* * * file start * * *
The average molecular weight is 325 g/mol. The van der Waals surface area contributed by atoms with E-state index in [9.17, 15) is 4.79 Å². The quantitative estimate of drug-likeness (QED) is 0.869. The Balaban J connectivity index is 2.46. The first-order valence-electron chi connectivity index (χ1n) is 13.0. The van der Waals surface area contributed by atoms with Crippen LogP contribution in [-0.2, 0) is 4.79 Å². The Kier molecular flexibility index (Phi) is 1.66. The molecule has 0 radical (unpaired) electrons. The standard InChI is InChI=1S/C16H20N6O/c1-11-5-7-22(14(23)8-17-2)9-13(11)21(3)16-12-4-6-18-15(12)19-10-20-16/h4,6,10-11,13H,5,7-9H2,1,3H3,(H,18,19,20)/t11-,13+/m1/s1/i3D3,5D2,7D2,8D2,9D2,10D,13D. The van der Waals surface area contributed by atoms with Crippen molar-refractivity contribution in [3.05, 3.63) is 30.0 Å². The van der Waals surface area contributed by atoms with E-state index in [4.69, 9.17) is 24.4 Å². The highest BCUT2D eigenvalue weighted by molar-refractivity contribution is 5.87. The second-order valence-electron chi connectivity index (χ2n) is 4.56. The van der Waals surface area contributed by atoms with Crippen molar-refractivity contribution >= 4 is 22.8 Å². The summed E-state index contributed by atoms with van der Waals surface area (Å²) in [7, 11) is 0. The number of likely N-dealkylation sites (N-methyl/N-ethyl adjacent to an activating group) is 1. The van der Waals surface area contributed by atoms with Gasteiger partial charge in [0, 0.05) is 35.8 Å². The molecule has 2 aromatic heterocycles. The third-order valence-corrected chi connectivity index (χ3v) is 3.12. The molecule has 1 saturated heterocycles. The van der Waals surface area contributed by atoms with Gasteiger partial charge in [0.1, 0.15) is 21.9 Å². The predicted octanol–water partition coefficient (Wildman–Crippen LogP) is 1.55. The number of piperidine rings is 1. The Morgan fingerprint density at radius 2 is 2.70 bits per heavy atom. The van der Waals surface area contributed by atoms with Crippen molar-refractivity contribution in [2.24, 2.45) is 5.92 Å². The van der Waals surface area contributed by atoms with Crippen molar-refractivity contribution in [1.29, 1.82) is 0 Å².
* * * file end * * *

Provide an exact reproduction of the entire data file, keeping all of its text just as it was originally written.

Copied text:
The average molecular weight is 325 g/mol. The van der Waals surface area contributed by atoms with E-state index in [9.17, 15) is 4.79 Å². The quantitative estimate of drug-likeness (QED) is 0.869. The Balaban J connectivity index is 2.46. The first-order valence-electron chi connectivity index (χ1n) is 13.0. The van der Waals surface area contributed by atoms with Crippen LogP contribution in [-0.2, 0) is 4.79 Å². The Kier molecular flexibility index (Phi) is 1.66. The molecule has 0 radical (unpaired) electrons. The standard InChI is InChI=1S/C16H20N6O/c1-11-5-7-22(14(23)8-17-2)9-13(11)21(3)16-12-4-6-18-15(12)19-10-20-16/h4,6,10-11,13H,5,7-9H2,1,3H3,(H,18,19,20)/t11-,13+/m1/s1/i3D3,5D2,7D2,8D2,9D2,10D,13D. The van der Waals surface area contributed by atoms with Crippen molar-refractivity contribution in [3.05, 3.63) is 30.0 Å². The van der Waals surface area contributed by atoms with E-state index in [4.69, 9.17) is 24.4 Å². The highest BCUT2D eigenvalue weighted by molar-refractivity contribution is 5.87. The second-order valence-electron chi connectivity index (χ2n) is 4.56. The van der Waals surface area contributed by atoms with Crippen molar-refractivity contribution >= 4 is 22.8 Å². The summed E-state index contributed by atoms with van der Waals surface area (Å²) in [7, 11) is 0. The number of likely N-dealkylation sites (N-methyl/N-ethyl adjacent to an activating group) is 1. The van der Waals surface area contributed by atoms with Gasteiger partial charge in [0, 0.05) is 35.8 Å². The molecule has 2 aromatic heterocycles. The third-order valence-corrected chi connectivity index (χ3v) is 3.12. The molecule has 1 saturated heterocycles. The van der Waals surface area contributed by atoms with Gasteiger partial charge in [0.1, 0.15) is 21.9 Å². The predicted octanol–water partition coefficient (Wildman–Crippen LogP) is 1.55. The number of piperidine rings is 1. The Morgan fingerprint density at radius 2 is 2.70 bits per heavy atom. The van der Waals surface area contributed by atoms with Crippen molar-refractivity contribution in [2.24, 2.45) is 5.92 Å². The van der Waals surface area contributed by atoms with Crippen molar-refractivity contribution in [1.29, 1.82) is 0 Å².